MONROE, CT — Henna Ali, Monroe’s Community and Social Services director, will serve the town one last time this Friday, before moving to Florida with her husband and their two children. Ali, 33, who grew up in Monroe and is a member of Masuk’s Class of 2005, held her post for nearly two years.
During an interview in her office at the Monroe Senior Center Friday, Ali said the people are what she will miss most, including staff members, town officials, volunteers, residents and clients she has gotten to know.
“Everyone has been so supportive of me and I enjoyed seeing the kindness and generosity of the town on a day-to-day basis,” Ali said.
In her role as Community Services director, Ali oversees operations at the Monroe Food Pantry and the Senior Center, as well as social and elderly services and programs.
“I think we always strive to meet all the resources we can for an individual,” she said, “and I think we’re lucky we’re in a town that does strive to make sure people are not without.”
Ali’s family moved to Monroe from California when she was three-or-four-years-old and she has lived in town ever since.
As a girl, Ali spent many summers in her parents’ native country of Pakistan. “To see how people live in countries like that, I think feeling grateful came at a young age,” she recalled. Ali said the experience influenced her career path, as well as her passion for helping others.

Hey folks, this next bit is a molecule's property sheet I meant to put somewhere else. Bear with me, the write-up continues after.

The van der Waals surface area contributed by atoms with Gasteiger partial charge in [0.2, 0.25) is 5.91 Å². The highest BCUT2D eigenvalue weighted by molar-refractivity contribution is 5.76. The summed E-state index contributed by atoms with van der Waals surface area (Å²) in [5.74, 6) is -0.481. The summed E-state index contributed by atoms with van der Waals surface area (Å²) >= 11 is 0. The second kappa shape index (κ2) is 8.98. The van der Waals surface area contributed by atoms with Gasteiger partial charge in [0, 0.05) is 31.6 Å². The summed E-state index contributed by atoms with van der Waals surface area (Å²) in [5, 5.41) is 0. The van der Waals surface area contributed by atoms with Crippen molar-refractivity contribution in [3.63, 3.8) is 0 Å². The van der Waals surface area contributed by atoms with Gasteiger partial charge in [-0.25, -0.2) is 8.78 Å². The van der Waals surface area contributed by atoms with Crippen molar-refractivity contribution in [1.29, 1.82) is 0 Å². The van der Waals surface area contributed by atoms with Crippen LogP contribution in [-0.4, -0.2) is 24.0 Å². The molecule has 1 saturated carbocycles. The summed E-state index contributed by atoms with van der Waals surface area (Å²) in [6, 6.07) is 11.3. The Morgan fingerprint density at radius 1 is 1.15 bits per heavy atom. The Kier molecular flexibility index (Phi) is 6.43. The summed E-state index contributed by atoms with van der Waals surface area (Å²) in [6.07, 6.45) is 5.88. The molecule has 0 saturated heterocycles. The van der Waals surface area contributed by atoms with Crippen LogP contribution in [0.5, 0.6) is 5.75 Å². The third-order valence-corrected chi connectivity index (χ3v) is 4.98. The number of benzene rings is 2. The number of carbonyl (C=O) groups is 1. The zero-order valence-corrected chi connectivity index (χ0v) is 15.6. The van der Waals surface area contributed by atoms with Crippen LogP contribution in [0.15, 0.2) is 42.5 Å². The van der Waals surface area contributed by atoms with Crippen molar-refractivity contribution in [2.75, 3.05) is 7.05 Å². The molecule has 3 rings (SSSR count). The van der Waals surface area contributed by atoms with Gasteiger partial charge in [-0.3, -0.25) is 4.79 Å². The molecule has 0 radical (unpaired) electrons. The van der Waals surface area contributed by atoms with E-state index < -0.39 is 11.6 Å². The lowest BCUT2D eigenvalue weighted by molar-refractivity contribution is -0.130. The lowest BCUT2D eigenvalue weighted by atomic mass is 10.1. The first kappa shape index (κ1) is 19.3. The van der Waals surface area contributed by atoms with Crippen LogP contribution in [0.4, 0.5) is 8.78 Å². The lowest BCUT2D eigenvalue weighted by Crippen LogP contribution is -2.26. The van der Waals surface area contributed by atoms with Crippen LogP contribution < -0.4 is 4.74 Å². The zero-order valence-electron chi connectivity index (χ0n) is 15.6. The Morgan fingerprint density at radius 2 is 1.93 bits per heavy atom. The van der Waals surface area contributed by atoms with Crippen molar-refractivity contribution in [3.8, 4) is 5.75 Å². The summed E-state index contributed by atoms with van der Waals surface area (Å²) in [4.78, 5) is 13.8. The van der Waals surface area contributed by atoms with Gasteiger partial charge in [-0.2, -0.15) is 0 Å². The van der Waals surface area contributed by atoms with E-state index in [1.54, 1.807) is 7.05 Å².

She went on to earn a Bachelor’s of Science degree in psychology from the University of Connecticut and to work at Greenwich Hospital and residential care homes before being hired by the town.
Pandemic spurs needs
The past year was a memorable one for Ali, as the need for town services increased during the COVID-19 pandemic. Staff members and volunteers helped the town’s seniors and financially strapped families during the lockdown.
One program offered by the Southwestern Connecticut Agency on Aging brought a weekly delivery of grocery bags to the Monroe Senior Center, which six town staffers and 10 volunteers distributed to seniors throughout the town.
“We got over 200 bags of groceries to seniors per week,” Ali said, “every Monday at the height of the pandemic, from April through June.”
The senior center bus was used for the food deliveries, along with personal vehicles. Ali said some seniors signed up for the groceries and town staff reached out to others, they thought might want to participate.
Veronica Jensen, the town’s elderly services coordinator, said the bags contained a dozen eggs, fresh produce, cheese, oatmeal and nonperishable foods.
“We wore masks and gloves and we had to deliver it from a six feet distance,” Jensen said. “They came outside and grabbed the bag.”
Ali said no hesitation was expressed from those asked to volunteer for the effort. “Everyone banding together, it was good to see,” she said.
“We had a good team here,” Ali said, reflecting on her staff. “My team and the work we provided … I was only here two years, but I felt like part of the Monroe family — and that’s what I’m going to miss.”
“She’s been a wonderful director to work under,” Jensen said of Ali. “She’s supportive. We’re a good team and she’s a great leader. We’ve been able to
accomplish a lot of great things during COVID with her leadership and guidance and we’re going to miss her greatly.”
“It was awesome working with her and we wish her all the luck in the world,” said Rosemary Syarto, a bus driver. “Everybody in the office will miss her. We don’t want her to go.”